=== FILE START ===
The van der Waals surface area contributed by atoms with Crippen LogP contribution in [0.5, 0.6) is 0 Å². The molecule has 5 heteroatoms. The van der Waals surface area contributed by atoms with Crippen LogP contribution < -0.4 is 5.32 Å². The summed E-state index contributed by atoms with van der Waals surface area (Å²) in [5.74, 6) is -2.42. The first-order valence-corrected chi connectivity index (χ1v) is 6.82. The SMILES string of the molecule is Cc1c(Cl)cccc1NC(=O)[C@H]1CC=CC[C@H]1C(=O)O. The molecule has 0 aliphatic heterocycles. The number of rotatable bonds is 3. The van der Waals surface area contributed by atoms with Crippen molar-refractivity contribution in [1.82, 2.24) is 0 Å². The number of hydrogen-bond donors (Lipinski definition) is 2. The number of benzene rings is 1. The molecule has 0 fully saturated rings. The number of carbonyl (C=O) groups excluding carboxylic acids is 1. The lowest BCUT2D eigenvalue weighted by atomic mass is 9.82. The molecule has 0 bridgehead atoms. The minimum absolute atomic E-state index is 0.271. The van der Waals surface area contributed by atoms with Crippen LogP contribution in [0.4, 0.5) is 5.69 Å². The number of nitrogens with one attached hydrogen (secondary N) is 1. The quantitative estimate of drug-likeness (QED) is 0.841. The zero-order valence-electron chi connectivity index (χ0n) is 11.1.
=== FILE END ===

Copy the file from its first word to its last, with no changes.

The van der Waals surface area contributed by atoms with Crippen LogP contribution in [0.5, 0.6) is 0 Å². The molecule has 5 heteroatoms. The van der Waals surface area contributed by atoms with Crippen LogP contribution < -0.4 is 5.32 Å². The summed E-state index contributed by atoms with van der Waals surface area (Å²) in [5.74, 6) is -2.42. The first-order valence-corrected chi connectivity index (χ1v) is 6.82. The SMILES string of the molecule is Cc1c(Cl)cccc1NC(=O)[C@H]1CC=CC[C@H]1C(=O)O. The molecule has 0 aliphatic heterocycles. The number of rotatable bonds is 3. The van der Waals surface area contributed by atoms with Crippen molar-refractivity contribution in [1.82, 2.24) is 0 Å². The number of hydrogen-bond donors (Lipinski definition) is 2. The number of benzene rings is 1. The molecule has 0 fully saturated rings. The number of carbonyl (C=O) groups excluding carboxylic acids is 1. The lowest BCUT2D eigenvalue weighted by atomic mass is 9.82. The molecule has 0 bridgehead atoms. The minimum absolute atomic E-state index is 0.271. The van der Waals surface area contributed by atoms with Crippen LogP contribution in [0.4, 0.5) is 5.69 Å². The number of nitrogens with one attached hydrogen (secondary N) is 1. The quantitative estimate of drug-likeness (QED) is 0.841. The zero-order valence-electron chi connectivity index (χ0n) is 11.1.